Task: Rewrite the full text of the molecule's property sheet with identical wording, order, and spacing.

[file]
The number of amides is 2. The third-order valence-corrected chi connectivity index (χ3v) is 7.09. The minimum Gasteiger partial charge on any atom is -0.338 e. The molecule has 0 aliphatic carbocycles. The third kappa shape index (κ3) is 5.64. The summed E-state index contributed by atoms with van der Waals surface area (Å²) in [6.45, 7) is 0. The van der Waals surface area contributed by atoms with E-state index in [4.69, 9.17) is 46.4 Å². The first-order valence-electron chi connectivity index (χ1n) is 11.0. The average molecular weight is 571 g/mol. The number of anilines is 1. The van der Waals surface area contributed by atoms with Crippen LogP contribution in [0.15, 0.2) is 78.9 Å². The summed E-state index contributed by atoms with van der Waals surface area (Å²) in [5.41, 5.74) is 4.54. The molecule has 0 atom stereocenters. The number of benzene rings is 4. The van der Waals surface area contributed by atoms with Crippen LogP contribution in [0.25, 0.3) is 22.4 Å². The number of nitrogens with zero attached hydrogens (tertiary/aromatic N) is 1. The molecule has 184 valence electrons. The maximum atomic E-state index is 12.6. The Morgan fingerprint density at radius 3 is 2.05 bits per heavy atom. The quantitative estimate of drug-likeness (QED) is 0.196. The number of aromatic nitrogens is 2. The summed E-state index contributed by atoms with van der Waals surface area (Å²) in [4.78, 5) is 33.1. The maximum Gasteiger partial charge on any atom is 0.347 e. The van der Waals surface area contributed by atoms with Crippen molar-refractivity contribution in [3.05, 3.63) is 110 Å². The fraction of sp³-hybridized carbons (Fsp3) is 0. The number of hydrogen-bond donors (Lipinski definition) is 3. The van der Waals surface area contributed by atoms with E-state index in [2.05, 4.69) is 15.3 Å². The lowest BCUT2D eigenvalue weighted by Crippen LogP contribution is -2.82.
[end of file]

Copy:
The number of amides is 2. The third-order valence-corrected chi connectivity index (χ3v) is 7.09. The minimum Gasteiger partial charge on any atom is -0.338 e. The molecule has 0 aliphatic carbocycles. The third kappa shape index (κ3) is 5.64. The summed E-state index contributed by atoms with van der Waals surface area (Å²) in [6.45, 7) is 0. The van der Waals surface area contributed by atoms with E-state index in [4.69, 9.17) is 46.4 Å². The first-order valence-electron chi connectivity index (χ1n) is 11.0. The average molecular weight is 571 g/mol. The number of anilines is 1. The van der Waals surface area contributed by atoms with Crippen LogP contribution in [0.15, 0.2) is 78.9 Å². The summed E-state index contributed by atoms with van der Waals surface area (Å²) in [5.41, 5.74) is 4.54. The molecule has 0 atom stereocenters. The number of benzene rings is 4. The van der Waals surface area contributed by atoms with Crippen LogP contribution in [0.25, 0.3) is 22.4 Å². The number of nitrogens with zero attached hydrogens (tertiary/aromatic N) is 1. The molecule has 184 valence electrons. The maximum atomic E-state index is 12.6. The Morgan fingerprint density at radius 3 is 2.05 bits per heavy atom. The quantitative estimate of drug-likeness (QED) is 0.196. The number of aromatic nitrogens is 2. The summed E-state index contributed by atoms with van der Waals surface area (Å²) in [4.78, 5) is 33.1. The maximum Gasteiger partial charge on any atom is 0.347 e. The van der Waals surface area contributed by atoms with Crippen molar-refractivity contribution in [3.05, 3.63) is 110 Å². The fraction of sp³-hybridized carbons (Fsp3) is 0. The number of hydrogen-bond donors (Lipinski definition) is 3. The van der Waals surface area contributed by atoms with E-state index in [2.05, 4.69) is 15.3 Å². The lowest BCUT2D eigenvalue weighted by Crippen LogP contribution is -2.82.